How To Write TOP Content If You’re Not A Native English Speaker

I’m not a native English speaker and here’s my confession:

  • I’m a trained translator with a degree in my pocket.

I speak English fairly well, but I never thought I would ever create content on my own. 

When I got to the English-speaking world of content marketing, I was lost, frustrated, and paralyzed with insecurity. I strongly doubted if I could ever enter a league of those smart guys who create killer content.

To be honest, I wasn’t even sure if I could write anything high-quality at all.

If you’ve ever been in my shoes, this article is for you.

I’m going to share the tips and tricks that have worked (and still work) for me.

A plan to write a better content

To begin with, there are only two points you need to consider when writing content.

The first:

  • Most likely, you will never be able to speak, think, or write like a native speaker.

Being fluent isn’t all about vocabulary, grammar, spelling, and all of the other ‘technical’ aspects. The trickiest and most complicated part is the cultural background. It may take years of living in the country before you really “fit in”.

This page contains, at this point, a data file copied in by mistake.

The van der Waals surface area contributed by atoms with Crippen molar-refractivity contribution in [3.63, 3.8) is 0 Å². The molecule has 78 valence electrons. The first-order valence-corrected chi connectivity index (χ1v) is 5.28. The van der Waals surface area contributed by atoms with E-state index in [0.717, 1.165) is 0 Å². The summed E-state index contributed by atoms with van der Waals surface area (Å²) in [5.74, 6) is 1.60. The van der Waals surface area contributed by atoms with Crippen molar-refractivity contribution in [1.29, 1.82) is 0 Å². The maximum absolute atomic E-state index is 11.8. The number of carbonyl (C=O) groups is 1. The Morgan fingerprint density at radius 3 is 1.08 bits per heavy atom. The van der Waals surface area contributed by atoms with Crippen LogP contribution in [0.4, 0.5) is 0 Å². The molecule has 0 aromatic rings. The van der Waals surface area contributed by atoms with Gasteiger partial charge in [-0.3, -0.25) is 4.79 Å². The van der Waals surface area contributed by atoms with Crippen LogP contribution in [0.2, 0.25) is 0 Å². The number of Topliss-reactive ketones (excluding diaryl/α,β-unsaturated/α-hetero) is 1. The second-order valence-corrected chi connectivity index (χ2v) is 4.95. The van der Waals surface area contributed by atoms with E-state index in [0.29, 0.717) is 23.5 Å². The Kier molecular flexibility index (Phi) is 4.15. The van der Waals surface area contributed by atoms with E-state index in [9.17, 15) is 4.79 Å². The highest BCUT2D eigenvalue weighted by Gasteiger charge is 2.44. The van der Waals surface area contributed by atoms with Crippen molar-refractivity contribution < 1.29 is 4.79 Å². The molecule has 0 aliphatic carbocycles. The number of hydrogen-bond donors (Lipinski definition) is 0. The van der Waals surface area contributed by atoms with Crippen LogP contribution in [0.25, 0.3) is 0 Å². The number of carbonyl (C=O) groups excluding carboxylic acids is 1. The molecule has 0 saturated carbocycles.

The second:

  • You can’t know everything, but you can be an expert in your niche.

Digital marketing is global.

And it accepts people from all cultures and nations. Many of those who create TOP content aren’t native speakers.

Just try to be as good as them.

If you’ve decided to accept the challenge, here are some tips to help you out.

8 Tips To Help You Create Top Quality Content

1. Idea over spelling

When I first tried guest posting, I focused on grammar, wording, and spelling.

I checked and weighed every single word as if I was writing a novel.

But my posts got rejected quite often. I blamed it all on my ignorance and poor English.